Size doesn’t matter when it comes to chia seeds.
Despite their small size, chia seeds are jam-packed with nutrients, antioxidants, and fiber.
Let’s find out how these seeds may do wonders for you.
In this article, we will uncover:
- What are Chia Seeds?
- Chia Seeds Nutrition Facts
- Chia Seeds Health Benefits
- How to Add Chia Seeds to Your Diet
- Does Eating Chia Seeds Pose Potential Health Risks?
- Conclusion and My Recommendation
What are Chia Seeds?
Chia seeds are small seeds from the Salvia hispanica plant, a member of the mint family. They are multicolored, including black, brown, and white.
Chia seeds are native to Mexico, and some ancient civilizations like the Mayans and Aztecs consumed them.
In fact, “chia” is the Mayan word for “strength.”
Despite being a key food for certain civilizations in ancient times, only recently have chia seeds become famous as a modern-day superfood.
These seeds have gained massive popularity and become an essential food for many health-conscious people.
One of the amusing things about chia seeds is their ability to soak up water. They can soak up as much as twelve times their weight.
Chia Seeds Nutrition Facts
Chia Seeds Health Benefits
Rich in Fiber
One ounce of chia seeds provide 9.75 g of fiber, a pretty impressive number.
The fiber in chia seeds is mainly soluble fiber and mucilage, a substance that gives moistened chia seeds a gluey texture.
Our bodies cannot digest fiber; still, fiber give us many health benefits. Let’s look at some.
Fiber slows the breakdown of starch into sugar. This helps maintain steady blood sugar.
Fiber aids in lowering LDL or bad cholesterol, as well as makes the feces smooth.
Fiber may also help prevent the formation of small blood clots that can provoke heart attacks or strokes.1< https://www.hsph.harvard.edu/nutritionsource/what-should-you-eat/whole-grains/> 2<https://pubmed.ncbi.nlm.nih.gov/9925120/>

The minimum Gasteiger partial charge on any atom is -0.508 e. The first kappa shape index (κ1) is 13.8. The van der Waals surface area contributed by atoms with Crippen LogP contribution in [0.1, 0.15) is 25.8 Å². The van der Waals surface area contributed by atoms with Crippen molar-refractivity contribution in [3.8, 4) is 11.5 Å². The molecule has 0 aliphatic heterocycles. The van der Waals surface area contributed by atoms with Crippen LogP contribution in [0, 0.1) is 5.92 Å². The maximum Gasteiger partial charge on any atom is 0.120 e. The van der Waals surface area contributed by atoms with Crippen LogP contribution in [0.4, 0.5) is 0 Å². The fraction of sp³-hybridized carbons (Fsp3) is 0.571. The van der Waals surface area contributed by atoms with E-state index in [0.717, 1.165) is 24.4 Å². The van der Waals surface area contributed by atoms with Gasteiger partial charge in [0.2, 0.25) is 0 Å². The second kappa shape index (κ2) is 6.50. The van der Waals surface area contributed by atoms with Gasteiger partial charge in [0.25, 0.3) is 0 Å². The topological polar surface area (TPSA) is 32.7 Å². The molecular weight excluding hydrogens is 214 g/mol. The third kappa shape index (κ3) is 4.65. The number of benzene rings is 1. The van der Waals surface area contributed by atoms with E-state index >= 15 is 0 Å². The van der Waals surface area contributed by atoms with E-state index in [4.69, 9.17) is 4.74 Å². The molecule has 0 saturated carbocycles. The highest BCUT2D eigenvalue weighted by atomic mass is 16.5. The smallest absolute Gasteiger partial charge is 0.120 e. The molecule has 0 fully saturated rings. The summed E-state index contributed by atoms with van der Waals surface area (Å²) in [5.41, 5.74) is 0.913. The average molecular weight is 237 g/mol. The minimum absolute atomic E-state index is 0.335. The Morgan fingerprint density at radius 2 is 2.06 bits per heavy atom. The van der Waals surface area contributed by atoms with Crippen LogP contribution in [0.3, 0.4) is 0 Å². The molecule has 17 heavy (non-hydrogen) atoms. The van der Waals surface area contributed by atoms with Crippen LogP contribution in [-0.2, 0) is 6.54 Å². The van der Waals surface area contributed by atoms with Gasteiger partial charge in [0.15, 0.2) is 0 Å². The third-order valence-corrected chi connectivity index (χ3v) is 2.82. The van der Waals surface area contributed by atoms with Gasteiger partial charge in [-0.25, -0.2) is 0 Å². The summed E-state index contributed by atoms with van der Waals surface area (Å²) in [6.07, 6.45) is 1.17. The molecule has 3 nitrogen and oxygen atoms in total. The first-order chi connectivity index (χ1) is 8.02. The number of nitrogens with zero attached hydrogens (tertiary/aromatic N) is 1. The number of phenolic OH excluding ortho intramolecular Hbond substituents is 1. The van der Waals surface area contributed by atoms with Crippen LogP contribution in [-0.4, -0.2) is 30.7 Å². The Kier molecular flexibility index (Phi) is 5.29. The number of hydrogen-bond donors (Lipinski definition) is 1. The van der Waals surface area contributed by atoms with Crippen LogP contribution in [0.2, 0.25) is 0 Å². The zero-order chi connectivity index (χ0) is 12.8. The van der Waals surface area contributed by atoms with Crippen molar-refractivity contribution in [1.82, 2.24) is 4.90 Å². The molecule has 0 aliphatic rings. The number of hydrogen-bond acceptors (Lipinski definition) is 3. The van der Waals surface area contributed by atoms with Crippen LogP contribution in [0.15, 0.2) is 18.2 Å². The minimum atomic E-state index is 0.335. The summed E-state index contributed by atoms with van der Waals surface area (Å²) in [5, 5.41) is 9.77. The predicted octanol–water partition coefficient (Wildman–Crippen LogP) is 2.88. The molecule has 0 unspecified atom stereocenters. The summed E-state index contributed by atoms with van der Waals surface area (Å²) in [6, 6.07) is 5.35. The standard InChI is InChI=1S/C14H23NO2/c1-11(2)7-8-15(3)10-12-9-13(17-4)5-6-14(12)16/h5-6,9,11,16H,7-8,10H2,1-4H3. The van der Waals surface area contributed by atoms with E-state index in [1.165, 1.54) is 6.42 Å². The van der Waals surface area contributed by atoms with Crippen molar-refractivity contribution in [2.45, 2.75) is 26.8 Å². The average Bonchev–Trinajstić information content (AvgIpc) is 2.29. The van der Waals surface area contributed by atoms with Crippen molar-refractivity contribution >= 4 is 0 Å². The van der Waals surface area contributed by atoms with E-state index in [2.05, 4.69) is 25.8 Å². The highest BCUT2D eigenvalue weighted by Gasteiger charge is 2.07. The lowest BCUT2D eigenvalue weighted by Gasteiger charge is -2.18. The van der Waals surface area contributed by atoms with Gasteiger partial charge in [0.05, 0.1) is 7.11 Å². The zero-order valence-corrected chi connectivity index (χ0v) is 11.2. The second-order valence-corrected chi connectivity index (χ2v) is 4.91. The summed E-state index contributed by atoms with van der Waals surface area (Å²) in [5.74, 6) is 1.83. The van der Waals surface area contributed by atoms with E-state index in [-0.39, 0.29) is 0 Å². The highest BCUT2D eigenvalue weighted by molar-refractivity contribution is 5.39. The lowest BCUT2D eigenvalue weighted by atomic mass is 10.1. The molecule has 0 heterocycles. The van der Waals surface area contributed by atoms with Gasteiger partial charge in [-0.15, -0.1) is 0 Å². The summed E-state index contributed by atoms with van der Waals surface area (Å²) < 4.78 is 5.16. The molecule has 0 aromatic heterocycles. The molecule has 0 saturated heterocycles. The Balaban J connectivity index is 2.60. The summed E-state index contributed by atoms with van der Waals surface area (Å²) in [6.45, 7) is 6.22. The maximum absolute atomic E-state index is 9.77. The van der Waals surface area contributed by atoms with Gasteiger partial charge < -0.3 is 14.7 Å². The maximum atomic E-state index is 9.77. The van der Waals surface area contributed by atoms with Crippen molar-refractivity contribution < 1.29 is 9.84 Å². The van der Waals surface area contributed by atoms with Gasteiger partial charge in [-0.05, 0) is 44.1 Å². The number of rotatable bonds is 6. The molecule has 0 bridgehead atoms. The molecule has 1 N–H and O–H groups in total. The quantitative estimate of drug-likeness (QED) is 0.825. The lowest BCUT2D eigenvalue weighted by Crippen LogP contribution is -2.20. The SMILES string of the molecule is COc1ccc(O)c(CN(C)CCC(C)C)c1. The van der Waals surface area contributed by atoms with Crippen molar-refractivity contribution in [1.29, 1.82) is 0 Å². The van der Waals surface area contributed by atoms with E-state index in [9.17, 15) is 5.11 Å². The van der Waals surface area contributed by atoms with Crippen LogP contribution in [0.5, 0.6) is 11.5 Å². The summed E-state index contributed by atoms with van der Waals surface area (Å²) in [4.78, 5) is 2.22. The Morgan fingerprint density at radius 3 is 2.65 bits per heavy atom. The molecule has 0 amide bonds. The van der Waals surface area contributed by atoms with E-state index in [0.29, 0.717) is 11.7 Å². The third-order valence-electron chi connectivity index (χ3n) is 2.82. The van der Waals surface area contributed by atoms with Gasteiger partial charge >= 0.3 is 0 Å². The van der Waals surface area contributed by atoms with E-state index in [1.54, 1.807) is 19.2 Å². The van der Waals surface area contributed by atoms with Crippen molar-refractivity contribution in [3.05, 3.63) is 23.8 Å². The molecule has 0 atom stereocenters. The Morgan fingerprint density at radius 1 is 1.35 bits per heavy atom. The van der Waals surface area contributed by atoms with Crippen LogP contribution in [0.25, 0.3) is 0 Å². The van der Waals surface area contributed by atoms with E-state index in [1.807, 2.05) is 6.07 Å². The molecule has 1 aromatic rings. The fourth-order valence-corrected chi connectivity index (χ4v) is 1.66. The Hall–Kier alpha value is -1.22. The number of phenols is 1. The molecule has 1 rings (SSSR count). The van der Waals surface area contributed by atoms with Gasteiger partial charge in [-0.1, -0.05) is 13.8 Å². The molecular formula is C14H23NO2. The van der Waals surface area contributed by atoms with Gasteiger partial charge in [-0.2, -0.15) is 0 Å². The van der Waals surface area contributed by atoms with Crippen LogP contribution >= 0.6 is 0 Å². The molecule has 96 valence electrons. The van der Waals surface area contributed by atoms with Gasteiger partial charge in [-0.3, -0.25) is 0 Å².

Free radicals are highly unstable elements that naturally appear when we exercise or when our bodies convert food into energy.
Exposure to smoking, drinking alcohol, air pollution, and U.V. rays also forms free radicals.
Free radicals can cause oxidative stress, a process that can trigger cell damage, leading to various complications, including cancer, cardiovascular disease, diabetes, and premature aging.
Antioxidants help counteract oxidative stress. Chia seeds are loaded with antioxidants, which can help prevent these conditions.3< https://pubmed.ncbi.nlm.nih.gov/24811150/>
Source of High-Quality Protein
One ounce of chia seeds provides 4.69 g protein, which is a quite decent amount.
Most of us are aware of how vital protein is for our bodies. It is the favorite nutrient for those aiming for muscle building and also a friendly nutrient for weight loss warriors.
May Reduce Blood Sugar Levels
In animal studies, researchers found that chia seeds are high in alpha-linolenic acid, a fatty acid. This fatty acid may improve insulin sensitivity and blood sugar control, balancing after-meal blood sugar.6< https://pubmed.ncbi.nlm.nih.gov/24120122/> 7<https://pubmed.ncbi.nlm.nih.gov/18492301/>
A few human studies also show that eating bread that contains chia seeds may lower post-meal blood sugar spikes more than bread that does not contain chia.8< https://pubmed.ncbi.nlm.nih.gov/20087375/> 9<https://pubmed.ncbi.nlm.nih.gov/23778782/>
May Promote Bone Health
Chia seeds are very high in nutrients that are key to bone health, such as calcium, phosphorus, and magnesium.